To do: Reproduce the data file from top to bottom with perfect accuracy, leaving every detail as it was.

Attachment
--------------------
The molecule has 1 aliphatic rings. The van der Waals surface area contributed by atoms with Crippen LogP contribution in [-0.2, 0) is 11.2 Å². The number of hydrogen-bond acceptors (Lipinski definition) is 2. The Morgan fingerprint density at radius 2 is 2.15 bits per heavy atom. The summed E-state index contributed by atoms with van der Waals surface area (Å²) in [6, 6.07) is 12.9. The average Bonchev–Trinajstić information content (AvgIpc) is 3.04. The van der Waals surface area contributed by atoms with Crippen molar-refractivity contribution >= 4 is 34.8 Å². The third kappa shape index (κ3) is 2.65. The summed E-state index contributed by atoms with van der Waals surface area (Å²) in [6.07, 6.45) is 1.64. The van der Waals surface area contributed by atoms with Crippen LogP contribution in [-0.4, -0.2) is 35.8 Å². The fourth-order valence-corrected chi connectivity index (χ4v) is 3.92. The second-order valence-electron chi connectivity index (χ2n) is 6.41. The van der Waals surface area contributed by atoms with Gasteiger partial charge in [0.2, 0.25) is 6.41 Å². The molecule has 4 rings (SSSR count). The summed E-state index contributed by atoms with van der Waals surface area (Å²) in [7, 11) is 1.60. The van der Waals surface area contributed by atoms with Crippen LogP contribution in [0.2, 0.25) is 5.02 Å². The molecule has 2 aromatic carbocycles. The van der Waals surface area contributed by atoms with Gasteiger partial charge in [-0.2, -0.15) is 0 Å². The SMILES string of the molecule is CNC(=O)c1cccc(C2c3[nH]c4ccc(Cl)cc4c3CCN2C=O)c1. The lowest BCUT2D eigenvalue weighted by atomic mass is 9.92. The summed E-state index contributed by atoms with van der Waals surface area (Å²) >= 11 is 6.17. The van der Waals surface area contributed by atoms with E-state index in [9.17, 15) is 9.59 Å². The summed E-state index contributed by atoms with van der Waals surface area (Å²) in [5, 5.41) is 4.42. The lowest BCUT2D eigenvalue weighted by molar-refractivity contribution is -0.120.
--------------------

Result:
The molecule has 1 aliphatic rings. The van der Waals surface area contributed by atoms with Crippen LogP contribution in [-0.2, 0) is 11.2 Å². The number of hydrogen-bond acceptors (Lipinski definition) is 2. The Morgan fingerprint density at radius 2 is 2.15 bits per heavy atom. The summed E-state index contributed by atoms with van der Waals surface area (Å²) in [6, 6.07) is 12.9. The average Bonchev–Trinajstić information content (AvgIpc) is 3.04. The van der Waals surface area contributed by atoms with Crippen molar-refractivity contribution >= 4 is 34.8 Å². The third kappa shape index (κ3) is 2.65. The summed E-state index contributed by atoms with van der Waals surface area (Å²) in [6.07, 6.45) is 1.64. The van der Waals surface area contributed by atoms with Crippen LogP contribution in [-0.4, -0.2) is 35.8 Å². The fourth-order valence-corrected chi connectivity index (χ4v) is 3.92. The second-order valence-electron chi connectivity index (χ2n) is 6.41. The van der Waals surface area contributed by atoms with Gasteiger partial charge in [0.2, 0.25) is 6.41 Å². The molecule has 4 rings (SSSR count). The summed E-state index contributed by atoms with van der Waals surface area (Å²) in [7, 11) is 1.60. The van der Waals surface area contributed by atoms with Crippen LogP contribution in [0.2, 0.25) is 5.02 Å². The molecule has 2 aromatic carbocycles. The van der Waals surface area contributed by atoms with Gasteiger partial charge in [-0.2, -0.15) is 0 Å². The SMILES string of the molecule is CNC(=O)c1cccc(C2c3[nH]c4ccc(Cl)cc4c3CCN2C=O)c1. The lowest BCUT2D eigenvalue weighted by atomic mass is 9.92. The summed E-state index contributed by atoms with van der Waals surface area (Å²) >= 11 is 6.17. The van der Waals surface area contributed by atoms with E-state index in [9.17, 15) is 9.59 Å². The summed E-state index contributed by atoms with van der Waals surface area (Å²) in [5, 5.41) is 4.42. The lowest BCUT2D eigenvalue weighted by molar-refractivity contribution is -0.120.